Cyber threats are an ongoing concern in the health care industry, which faces unique risks from malicious actors. At the annual meeting of the Large Urology Group Practice Association (LUGPA) in Chicago, Illinois, Michael C. Lamprecht, the president of BigData Insure, LLC, told attendees that cyber threats vary depending on how their practice group is organized. “When it comes to cyber exposure, no 2 companies are the same,” said Lamprecht. “Your risk is mostly determined by what you do” as an organization.

Lamprecht said group practice administrators may be surprised about the nature of the cyber threats they face. Some seem obvious, such as phishing emails or social engineering — the latter of which is on the rise, he explained. “We’re starting to see an increase in health care, where people are posing as vendors and directing you to send funds to a particular account,” he said. While smaller group practices are more likely to know all of their vendors, larger ones that deal with hundreds of outside contractors are often easier to attack. Ransomware is also a ubiquitous threat, Lamprecht explained. Ransomware is software that, once installed in a computer system, denies access to that system until a ransom of tens of thousands of dollars is paid to the attacker. “There are people with very little [computer-based] skill who can extort you for thousands of dollars” with the technique, Lamprecht explained.

He also strongly emphasized the growing risk of fraudulent funds transfers, which often occur when an attacker is spoofing, or mimicking, a trusted vendor’s contact information to elicit payment from an unsuspecting administrator. “One of you in this room will see this in the next 12 months,” Lamprecht said. “Generally speaking, if you realize your money has been misdirected and you can respond within 72 hours, we can recover it.” After that, it’s much, much harder.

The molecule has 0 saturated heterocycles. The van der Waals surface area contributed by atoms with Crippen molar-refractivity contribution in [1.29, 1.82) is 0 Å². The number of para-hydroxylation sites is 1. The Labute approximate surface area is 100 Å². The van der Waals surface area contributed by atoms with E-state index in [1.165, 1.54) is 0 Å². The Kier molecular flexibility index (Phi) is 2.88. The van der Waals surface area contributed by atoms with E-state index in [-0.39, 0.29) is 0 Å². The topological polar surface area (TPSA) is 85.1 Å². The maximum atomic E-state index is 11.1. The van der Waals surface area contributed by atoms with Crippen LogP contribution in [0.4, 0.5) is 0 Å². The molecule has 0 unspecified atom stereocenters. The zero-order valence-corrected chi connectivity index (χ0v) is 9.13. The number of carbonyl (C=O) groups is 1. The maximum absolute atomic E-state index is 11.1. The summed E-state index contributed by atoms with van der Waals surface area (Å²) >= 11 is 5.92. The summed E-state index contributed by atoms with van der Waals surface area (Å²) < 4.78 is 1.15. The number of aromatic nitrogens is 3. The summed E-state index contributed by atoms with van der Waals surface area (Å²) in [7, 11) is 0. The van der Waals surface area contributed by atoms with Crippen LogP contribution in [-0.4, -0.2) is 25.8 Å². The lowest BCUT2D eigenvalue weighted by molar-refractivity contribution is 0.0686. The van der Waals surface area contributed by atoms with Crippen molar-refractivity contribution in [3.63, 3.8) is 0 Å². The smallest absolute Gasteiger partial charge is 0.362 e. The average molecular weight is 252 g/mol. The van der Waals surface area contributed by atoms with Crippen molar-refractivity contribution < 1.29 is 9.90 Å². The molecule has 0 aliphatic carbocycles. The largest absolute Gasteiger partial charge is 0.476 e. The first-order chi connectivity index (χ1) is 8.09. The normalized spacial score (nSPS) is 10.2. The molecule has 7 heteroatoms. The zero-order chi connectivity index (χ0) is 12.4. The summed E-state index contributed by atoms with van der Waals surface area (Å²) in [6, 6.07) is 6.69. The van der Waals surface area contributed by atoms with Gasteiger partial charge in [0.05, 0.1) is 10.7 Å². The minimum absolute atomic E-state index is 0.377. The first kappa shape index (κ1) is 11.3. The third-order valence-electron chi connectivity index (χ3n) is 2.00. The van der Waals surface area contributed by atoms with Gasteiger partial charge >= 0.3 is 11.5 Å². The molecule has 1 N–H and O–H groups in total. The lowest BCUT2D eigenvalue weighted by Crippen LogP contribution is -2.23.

But the single largest threat any organization faces comes from within, in the form of employee oversight or dishonesty, he said. “You probably think that could never happen to me, but this is the number one cause of loss in physician practices.” If a practice’s employees are trained on basic computer security, the group is “1000% better off,” he said. Beyond training them not to “click on that email with a picture of a cute cat,” standard cybersecurity protocols should be posted in plain view.


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Lamprecht said practices can deal with how they will respond to threats before they occur so that they are poised to do so quickly when an attack or breach happens. “The time you take to respond to breaches will have a huge impact on how much it will cost you,” he explained. He added that administrators should review their current medical malpractice policies to find out if they are covered from cyber threats. “The very first place you should be looking is in the policies you already buy,” he said.

In an interview with Renal & Urology News, Lamprecht said he would love for administrators to come away from the session eager to look at their own risks more than anything else. “It’s not about the insurance, it’s just getting a baseline on where they stand,” he said. “Can they defend against these attacks?” He added that administrators should start by assessing what kind of records they are collecting, how they’re storing records, and whether they’re publishing them anywhere online. “You can’t really do anything [else] until you’ve done that,” he said.

Reference

L­­­­amprecht MC. Understanding Health Care Cyber Risk. Presented at: LUGPA 2019 Annual Meeting; November 9, 2019; Chicago, IL.